Damo Suzuki: Can free-floating singer brought us some of the most exotic rock music of the 1970s

timeGerman band Can, its former singer Daruma Suzuki dies at 74, were innovators in many ways, but especially because the band featured two of the most original rock singers of all time. While their 1969 debut album Monster Movie featured the machine-gun poetic style of American expatriate Malcolm Mooney, it was the soul of Japan’s liberal Kenji “Damo” Suzuki, who in 1971 Their adventurous spirit was best seen on three stunning studio albums between 1973 and 1973.

A 1971 television clip from the long-running German series Beat Club shows guitarist Michael Karoli, drummer Jaki Liebezeit, bassist Holger Czukay and keyboardist Irmin Schmidt — all dressed in bright psychedelic colors — methodically circling the song Paperhouse Abstract rhythms are combined. A minute into the jazz improvisation, the camera suddenly cuts to Suzuki’s extraordinary figure, slender, with his hair down and shirtless. He sings in rhymeless blank verse, often indecipherable, sliding freely between similarly-sounding words—but the tender, thoughtful longing is palpable. By the end, you finally hear the line clearly: “You can do whatever you want with your mind.” The sense of endless possibility in Suzuki’s lyrics perfectly echoes Can’s adventurous spirit – his origins are partly in the West. De Art World – His fluid wordplay was at the heart of some of the strangest and most exotic rock music of the 1970s.

If it sounds like he’s making it up as he goes, that’s exactly what he and the band like. He arrived in Europe in 1968 and spent several years wandering from a commune in Sweden to the Irish countryside, stopping in France along the way. Germany Rob Young documented this period in Britain in his Can biography All Gates Open, busking, painting and playing guitar along the way. Around the time of his appearance in the Munich stage production of Hair, he met Czukay and Liebezeit by chance. Suzuki was doing some kind of jam session on the street, and Can wanted a singer to do a four-night residency at the city’s Blow Up club. Suzuki asked if there would be rehearsals; when he heard there wouldn’t be, the deal was well done.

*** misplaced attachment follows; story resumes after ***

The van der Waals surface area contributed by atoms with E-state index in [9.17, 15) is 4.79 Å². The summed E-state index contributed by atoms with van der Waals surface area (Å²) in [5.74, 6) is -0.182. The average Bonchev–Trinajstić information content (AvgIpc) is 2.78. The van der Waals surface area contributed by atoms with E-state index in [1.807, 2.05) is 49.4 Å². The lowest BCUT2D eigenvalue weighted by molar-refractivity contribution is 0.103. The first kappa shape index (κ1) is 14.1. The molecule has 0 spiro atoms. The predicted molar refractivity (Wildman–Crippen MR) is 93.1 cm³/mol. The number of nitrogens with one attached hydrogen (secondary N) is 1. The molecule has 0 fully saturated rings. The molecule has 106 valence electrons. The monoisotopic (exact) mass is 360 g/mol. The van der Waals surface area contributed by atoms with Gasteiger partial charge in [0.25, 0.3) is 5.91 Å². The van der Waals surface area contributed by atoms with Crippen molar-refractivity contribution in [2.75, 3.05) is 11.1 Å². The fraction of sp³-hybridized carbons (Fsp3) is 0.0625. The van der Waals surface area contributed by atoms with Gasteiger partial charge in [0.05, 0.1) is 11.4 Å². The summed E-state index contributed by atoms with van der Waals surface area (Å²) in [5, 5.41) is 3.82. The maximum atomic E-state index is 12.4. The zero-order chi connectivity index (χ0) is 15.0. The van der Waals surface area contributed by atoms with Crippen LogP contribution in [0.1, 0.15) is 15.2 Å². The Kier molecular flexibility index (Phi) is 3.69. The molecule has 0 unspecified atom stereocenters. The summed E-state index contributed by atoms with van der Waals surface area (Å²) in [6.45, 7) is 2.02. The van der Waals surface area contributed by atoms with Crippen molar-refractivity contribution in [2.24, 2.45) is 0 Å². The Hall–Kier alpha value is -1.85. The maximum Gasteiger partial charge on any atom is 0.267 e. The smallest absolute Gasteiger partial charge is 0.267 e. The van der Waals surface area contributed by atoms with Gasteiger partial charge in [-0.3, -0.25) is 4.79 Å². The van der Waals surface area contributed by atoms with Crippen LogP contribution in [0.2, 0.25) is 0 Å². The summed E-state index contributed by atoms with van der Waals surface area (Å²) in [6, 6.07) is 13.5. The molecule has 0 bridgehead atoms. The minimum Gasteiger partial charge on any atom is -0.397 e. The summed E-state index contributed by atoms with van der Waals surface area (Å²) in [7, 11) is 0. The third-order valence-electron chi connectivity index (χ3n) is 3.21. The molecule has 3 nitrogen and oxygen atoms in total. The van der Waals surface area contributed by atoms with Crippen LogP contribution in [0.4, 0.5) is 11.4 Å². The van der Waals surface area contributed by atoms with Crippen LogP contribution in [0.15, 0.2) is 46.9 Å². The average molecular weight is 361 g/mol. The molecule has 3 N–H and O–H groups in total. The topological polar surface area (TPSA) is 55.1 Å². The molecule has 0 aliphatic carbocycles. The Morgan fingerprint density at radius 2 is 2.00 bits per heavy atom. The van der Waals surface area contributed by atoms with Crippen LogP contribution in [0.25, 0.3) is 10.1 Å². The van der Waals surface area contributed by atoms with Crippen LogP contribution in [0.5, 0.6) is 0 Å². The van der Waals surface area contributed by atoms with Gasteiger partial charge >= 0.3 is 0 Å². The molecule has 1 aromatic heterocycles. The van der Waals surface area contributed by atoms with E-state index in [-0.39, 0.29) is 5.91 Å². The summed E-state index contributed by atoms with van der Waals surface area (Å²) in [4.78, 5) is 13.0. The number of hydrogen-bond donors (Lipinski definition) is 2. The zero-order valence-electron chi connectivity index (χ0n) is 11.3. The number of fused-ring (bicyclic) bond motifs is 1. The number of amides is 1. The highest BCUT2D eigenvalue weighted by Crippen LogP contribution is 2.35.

Can, second from the right is “Damo” Suzuki Kenji. Photo: Pictorial Press Ltd/Alamy

In Suzuki, Can found a versatile and elusive frontman. His abstract lyrics allowed him to seamlessly weave in and out of long songs at a time when the band was broadening their horizons and working extensively on film scores. Suzuki is a riddler who delivers wild, bombastic can riffs like the 14-minute “Mother Sky” (“I say madness is as pure as the mother sky”) and “Halleluwah” (“Looking for my brother, Yes, I am” ), which speaks of mysterious wisdom. His playful, sometimes innocent lyrics – which, like Syd Barrett’s, often resemble nursery rhymes – also fit miraculously into the context of more popular songs, such as “Moonshake” and the 1971 German hit ” Spoon” (“Oh, sit in my chair, no one wants to care”).

The three studio albums Can and Suzuki produced together – 1971’s Tago Mago, 1972’s Ege Bamyasi and 1973’s Future Days – chart a sharp arc from mystical rock to From intricate funk fusions to multi-layered tonal drifts, these records can be considered as not only marking the creative peak of West Germany’s fantastic rock scene in the 1970s, but also gradually gaining the attention of adventurous indie music communities around the world – Perhaps most notable are the adventurous 1990s post-rock scenes in the US and UK, the contemporaneous European electronica movement, and British post-punk institution The Fall.

Suzuki left Can as suddenly as he joined them, storming out during a recording session in 1973 when he began to show more interest in esoteric Christianity than music. In the decades since, he has often downplayed his years in the band, preferring to explore the creative possibilities of his next project rather than mythologize his past. He does it through will, letting actions speak louder than words. Suzuki Daruma’s networkis a global fraternity of local musicians who spontaneously jam with him until the very end as he passes through town.

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